Asimov gave a talk---as always with no notes and exactly 60 minutes long without looking at any watch or clock. He also spent a lot of time at the convention, not just before, during and after his talk, and was involved in various discussions etc, so it was interesting to be a part of this, even though my only one-on-one conversation with Asimov was the brief chat while getting the autograph.

Christine said...

Phillip: Ah, how nice. I think that if I met Asimov while in my youth I would tremble so much that I wouldn't be able to express a single word.

There is a story, if I remember correctly, that he was obsessed with time. He would look up his wrist clock every now and then. That gave him trouble with a girlfriend as she naturally interpreted that compulsion negatively. He could not avoid looking at the clock in the middle of a romantic moment with her.

Phillip Helbig said...

"There is a story, if I remember correctly, that he was obsessed with time. He would look up his wrist clock every now and then. That gave him trouble with a girlfriend as she naturally interpreted that compulsion negatively. He could not avoid looking at the clock in the middle of a romantic moment with her."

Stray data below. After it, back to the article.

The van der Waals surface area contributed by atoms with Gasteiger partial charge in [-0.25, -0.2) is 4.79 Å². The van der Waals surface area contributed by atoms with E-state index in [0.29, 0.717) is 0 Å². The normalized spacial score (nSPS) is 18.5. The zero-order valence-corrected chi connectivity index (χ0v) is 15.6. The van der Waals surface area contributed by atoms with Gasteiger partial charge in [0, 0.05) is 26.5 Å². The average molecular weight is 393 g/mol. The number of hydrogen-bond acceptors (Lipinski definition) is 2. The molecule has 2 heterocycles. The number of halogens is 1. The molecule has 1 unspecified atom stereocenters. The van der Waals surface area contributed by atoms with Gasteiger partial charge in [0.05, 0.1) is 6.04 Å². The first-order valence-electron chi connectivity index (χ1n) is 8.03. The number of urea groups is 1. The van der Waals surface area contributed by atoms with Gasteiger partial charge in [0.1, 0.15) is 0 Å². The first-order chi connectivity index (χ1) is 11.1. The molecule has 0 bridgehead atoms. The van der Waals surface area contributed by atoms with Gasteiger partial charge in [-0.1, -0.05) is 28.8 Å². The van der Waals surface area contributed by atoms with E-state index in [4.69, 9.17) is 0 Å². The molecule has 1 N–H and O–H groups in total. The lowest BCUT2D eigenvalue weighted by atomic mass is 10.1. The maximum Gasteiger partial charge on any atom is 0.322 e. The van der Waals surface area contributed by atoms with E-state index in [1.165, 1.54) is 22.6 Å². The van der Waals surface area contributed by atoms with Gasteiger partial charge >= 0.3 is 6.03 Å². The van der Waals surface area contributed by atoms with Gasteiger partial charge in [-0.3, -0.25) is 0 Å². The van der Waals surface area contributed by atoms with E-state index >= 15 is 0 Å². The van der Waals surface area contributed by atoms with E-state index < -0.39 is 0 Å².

I don't remember that one (and I have read all three volumes of his autobiography). Certainly in his talks he didn't look at a watch or clock; probably he was so obsessed with time that he didn't need to. With regard to the girlfriend: Asimov admits that this area wasn't one of his strengths. He met his first wife on a blind date and the marriage didn't turn out very well. Only with his second wife, whom he met when he was about 50, did things start looking up.

Christine said...

Phillip: that was not written in his autobiography, but as a preamble to a story or essay. I don't recall where I read it, it was a long time ago, but I'm quite certain. Perhaps he was just trying to motivate the story/essay, not necessarily being a true case. But those preambles did have an autobiographical touch.